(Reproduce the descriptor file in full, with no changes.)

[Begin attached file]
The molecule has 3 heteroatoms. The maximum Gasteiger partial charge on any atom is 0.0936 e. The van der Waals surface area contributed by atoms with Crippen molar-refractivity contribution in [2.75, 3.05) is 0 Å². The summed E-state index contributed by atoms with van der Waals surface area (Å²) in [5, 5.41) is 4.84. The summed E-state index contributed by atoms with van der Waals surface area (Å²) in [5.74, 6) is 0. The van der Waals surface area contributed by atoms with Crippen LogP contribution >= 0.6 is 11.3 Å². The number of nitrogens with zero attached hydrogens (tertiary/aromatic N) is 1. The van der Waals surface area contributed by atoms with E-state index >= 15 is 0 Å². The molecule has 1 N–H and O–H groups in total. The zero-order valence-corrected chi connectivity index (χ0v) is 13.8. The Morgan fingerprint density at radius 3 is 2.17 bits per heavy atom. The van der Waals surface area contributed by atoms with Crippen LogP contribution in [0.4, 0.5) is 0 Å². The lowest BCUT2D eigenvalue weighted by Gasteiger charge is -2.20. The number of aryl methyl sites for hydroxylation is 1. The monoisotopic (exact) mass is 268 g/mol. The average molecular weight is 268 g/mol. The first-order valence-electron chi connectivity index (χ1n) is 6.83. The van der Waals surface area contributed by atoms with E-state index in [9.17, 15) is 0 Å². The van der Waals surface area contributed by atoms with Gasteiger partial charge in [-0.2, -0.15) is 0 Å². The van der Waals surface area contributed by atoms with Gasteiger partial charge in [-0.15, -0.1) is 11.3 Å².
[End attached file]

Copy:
The molecule has 3 heteroatoms. The maximum Gasteiger partial charge on any atom is 0.0936 e. The van der Waals surface area contributed by atoms with Crippen molar-refractivity contribution in [2.75, 3.05) is 0 Å². The summed E-state index contributed by atoms with van der Waals surface area (Å²) in [5, 5.41) is 4.84. The summed E-state index contributed by atoms with van der Waals surface area (Å²) in [5.74, 6) is 0. The van der Waals surface area contributed by atoms with Crippen LogP contribution >= 0.6 is 11.3 Å². The number of nitrogens with zero attached hydrogens (tertiary/aromatic N) is 1. The van der Waals surface area contributed by atoms with E-state index >= 15 is 0 Å². The molecule has 1 N–H and O–H groups in total. The zero-order valence-corrected chi connectivity index (χ0v) is 13.8. The Morgan fingerprint density at radius 3 is 2.17 bits per heavy atom. The van der Waals surface area contributed by atoms with Crippen LogP contribution in [0.4, 0.5) is 0 Å². The lowest BCUT2D eigenvalue weighted by Gasteiger charge is -2.20. The number of aryl methyl sites for hydroxylation is 1. The monoisotopic (exact) mass is 268 g/mol. The average molecular weight is 268 g/mol. The first-order valence-electron chi connectivity index (χ1n) is 6.83. The van der Waals surface area contributed by atoms with E-state index in [9.17, 15) is 0 Å². The van der Waals surface area contributed by atoms with Gasteiger partial charge in [-0.2, -0.15) is 0 Å². The van der Waals surface area contributed by atoms with Gasteiger partial charge in [-0.15, -0.1) is 11.3 Å².